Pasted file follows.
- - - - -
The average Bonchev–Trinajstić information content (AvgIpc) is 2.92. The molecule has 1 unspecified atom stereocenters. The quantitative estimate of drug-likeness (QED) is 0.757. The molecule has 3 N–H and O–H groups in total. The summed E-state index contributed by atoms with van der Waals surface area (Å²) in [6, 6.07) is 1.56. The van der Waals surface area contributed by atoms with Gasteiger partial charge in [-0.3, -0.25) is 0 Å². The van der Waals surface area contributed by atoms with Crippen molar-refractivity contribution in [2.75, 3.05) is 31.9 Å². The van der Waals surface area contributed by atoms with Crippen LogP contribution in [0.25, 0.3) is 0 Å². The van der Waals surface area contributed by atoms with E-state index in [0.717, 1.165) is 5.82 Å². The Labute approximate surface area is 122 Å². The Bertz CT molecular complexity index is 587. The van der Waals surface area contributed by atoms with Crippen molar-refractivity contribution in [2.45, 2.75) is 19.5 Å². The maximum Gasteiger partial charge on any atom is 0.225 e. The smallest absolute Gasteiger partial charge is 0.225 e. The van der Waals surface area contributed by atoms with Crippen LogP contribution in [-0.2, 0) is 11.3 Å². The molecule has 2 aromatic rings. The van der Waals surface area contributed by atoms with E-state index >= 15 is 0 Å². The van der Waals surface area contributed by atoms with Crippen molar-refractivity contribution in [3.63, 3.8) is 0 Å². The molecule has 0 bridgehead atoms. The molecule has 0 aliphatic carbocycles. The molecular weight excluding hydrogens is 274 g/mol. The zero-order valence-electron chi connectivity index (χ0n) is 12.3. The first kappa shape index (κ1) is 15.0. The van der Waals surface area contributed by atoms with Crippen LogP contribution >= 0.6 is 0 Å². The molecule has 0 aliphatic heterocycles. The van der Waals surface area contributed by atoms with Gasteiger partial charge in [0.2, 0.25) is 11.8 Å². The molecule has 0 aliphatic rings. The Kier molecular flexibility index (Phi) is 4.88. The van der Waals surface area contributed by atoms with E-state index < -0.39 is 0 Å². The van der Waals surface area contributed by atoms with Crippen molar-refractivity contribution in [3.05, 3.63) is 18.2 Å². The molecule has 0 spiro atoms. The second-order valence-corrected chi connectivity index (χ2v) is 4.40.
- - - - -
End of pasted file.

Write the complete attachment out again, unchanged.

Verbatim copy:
The average Bonchev–Trinajstić information content (AvgIpc) is 2.92. The molecule has 1 unspecified atom stereocenters. The quantitative estimate of drug-likeness (QED) is 0.757. The molecule has 3 N–H and O–H groups in total. The summed E-state index contributed by atoms with van der Waals surface area (Å²) in [6, 6.07) is 1.56. The van der Waals surface area contributed by atoms with Gasteiger partial charge in [-0.3, -0.25) is 0 Å². The van der Waals surface area contributed by atoms with Crippen molar-refractivity contribution in [2.75, 3.05) is 31.9 Å². The van der Waals surface area contributed by atoms with Crippen LogP contribution in [0.25, 0.3) is 0 Å². The van der Waals surface area contributed by atoms with E-state index in [0.717, 1.165) is 5.82 Å². The Labute approximate surface area is 122 Å². The Bertz CT molecular complexity index is 587. The van der Waals surface area contributed by atoms with Crippen molar-refractivity contribution in [2.45, 2.75) is 19.5 Å². The maximum Gasteiger partial charge on any atom is 0.225 e. The smallest absolute Gasteiger partial charge is 0.225 e. The van der Waals surface area contributed by atoms with Crippen LogP contribution in [-0.2, 0) is 11.3 Å². The molecule has 2 aromatic rings. The van der Waals surface area contributed by atoms with E-state index >= 15 is 0 Å². The van der Waals surface area contributed by atoms with Crippen molar-refractivity contribution in [3.63, 3.8) is 0 Å². The molecule has 0 bridgehead atoms. The molecule has 0 aliphatic carbocycles. The molecular weight excluding hydrogens is 274 g/mol. The zero-order valence-electron chi connectivity index (χ0n) is 12.3. The first kappa shape index (κ1) is 15.0. The van der Waals surface area contributed by atoms with Crippen LogP contribution >= 0.6 is 0 Å². The molecule has 0 aliphatic heterocycles. The van der Waals surface area contributed by atoms with Gasteiger partial charge in [0.2, 0.25) is 11.8 Å². The molecule has 0 aliphatic rings. The Kier molecular flexibility index (Phi) is 4.88. The van der Waals surface area contributed by atoms with E-state index < -0.39 is 0 Å². The van der Waals surface area contributed by atoms with Crippen molar-refractivity contribution in [3.05, 3.63) is 18.2 Å². The molecule has 0 spiro atoms. The second-order valence-corrected chi connectivity index (χ2v) is 4.40.